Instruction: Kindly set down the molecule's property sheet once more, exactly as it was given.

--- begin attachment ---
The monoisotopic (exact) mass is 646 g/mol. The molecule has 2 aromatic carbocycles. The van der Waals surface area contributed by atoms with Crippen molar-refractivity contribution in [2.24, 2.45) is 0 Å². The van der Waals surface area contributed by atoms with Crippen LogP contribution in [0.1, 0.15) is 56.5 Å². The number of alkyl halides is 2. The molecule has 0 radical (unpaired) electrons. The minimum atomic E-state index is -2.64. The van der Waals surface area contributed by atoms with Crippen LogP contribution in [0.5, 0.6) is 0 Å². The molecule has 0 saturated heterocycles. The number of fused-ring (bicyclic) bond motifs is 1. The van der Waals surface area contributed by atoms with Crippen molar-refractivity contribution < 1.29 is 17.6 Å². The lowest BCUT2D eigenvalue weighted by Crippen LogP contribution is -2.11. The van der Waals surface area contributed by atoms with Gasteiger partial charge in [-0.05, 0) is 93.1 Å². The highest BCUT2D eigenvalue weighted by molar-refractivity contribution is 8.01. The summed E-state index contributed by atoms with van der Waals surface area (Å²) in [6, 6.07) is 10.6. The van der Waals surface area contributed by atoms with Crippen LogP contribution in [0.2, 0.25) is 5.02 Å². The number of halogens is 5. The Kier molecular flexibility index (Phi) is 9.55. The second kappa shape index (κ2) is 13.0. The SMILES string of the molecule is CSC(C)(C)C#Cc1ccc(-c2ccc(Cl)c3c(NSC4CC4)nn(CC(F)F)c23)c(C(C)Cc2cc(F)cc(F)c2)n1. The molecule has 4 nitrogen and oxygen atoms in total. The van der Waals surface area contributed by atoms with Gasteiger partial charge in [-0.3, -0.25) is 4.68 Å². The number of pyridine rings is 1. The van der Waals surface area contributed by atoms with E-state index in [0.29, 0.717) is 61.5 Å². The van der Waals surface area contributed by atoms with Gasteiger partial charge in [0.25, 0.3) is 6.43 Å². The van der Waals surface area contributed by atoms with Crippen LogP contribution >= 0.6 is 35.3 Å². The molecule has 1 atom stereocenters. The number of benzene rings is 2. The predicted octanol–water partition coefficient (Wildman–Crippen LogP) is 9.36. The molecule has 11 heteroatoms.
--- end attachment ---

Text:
The monoisotopic (exact) mass is 646 g/mol. The molecule has 2 aromatic carbocycles. The van der Waals surface area contributed by atoms with Crippen molar-refractivity contribution in [2.24, 2.45) is 0 Å². The van der Waals surface area contributed by atoms with Crippen LogP contribution in [0.1, 0.15) is 56.5 Å². The number of alkyl halides is 2. The molecule has 0 radical (unpaired) electrons. The minimum atomic E-state index is -2.64. The van der Waals surface area contributed by atoms with Crippen LogP contribution in [0.5, 0.6) is 0 Å². The molecule has 0 saturated heterocycles. The number of fused-ring (bicyclic) bond motifs is 1. The van der Waals surface area contributed by atoms with Crippen molar-refractivity contribution < 1.29 is 17.6 Å². The lowest BCUT2D eigenvalue weighted by Crippen LogP contribution is -2.11. The van der Waals surface area contributed by atoms with Gasteiger partial charge in [-0.05, 0) is 93.1 Å². The highest BCUT2D eigenvalue weighted by molar-refractivity contribution is 8.01. The summed E-state index contributed by atoms with van der Waals surface area (Å²) in [6, 6.07) is 10.6. The van der Waals surface area contributed by atoms with Crippen LogP contribution in [0.2, 0.25) is 5.02 Å². The number of halogens is 5. The Kier molecular flexibility index (Phi) is 9.55. The second kappa shape index (κ2) is 13.0. The SMILES string of the molecule is CSC(C)(C)C#Cc1ccc(-c2ccc(Cl)c3c(NSC4CC4)nn(CC(F)F)c23)c(C(C)Cc2cc(F)cc(F)c2)n1. The molecule has 4 nitrogen and oxygen atoms in total. The van der Waals surface area contributed by atoms with Gasteiger partial charge in [-0.3, -0.25) is 4.68 Å². The number of pyridine rings is 1. The van der Waals surface area contributed by atoms with E-state index in [0.29, 0.717) is 61.5 Å². The van der Waals surface area contributed by atoms with Gasteiger partial charge in [0.25, 0.3) is 6.43 Å². The van der Waals surface area contributed by atoms with Crippen LogP contribution >= 0.6 is 35.3 Å². The molecule has 1 atom stereocenters. The number of benzene rings is 2. The predicted octanol–water partition coefficient (Wildman–Crippen LogP) is 9.36. The molecule has 11 heteroatoms.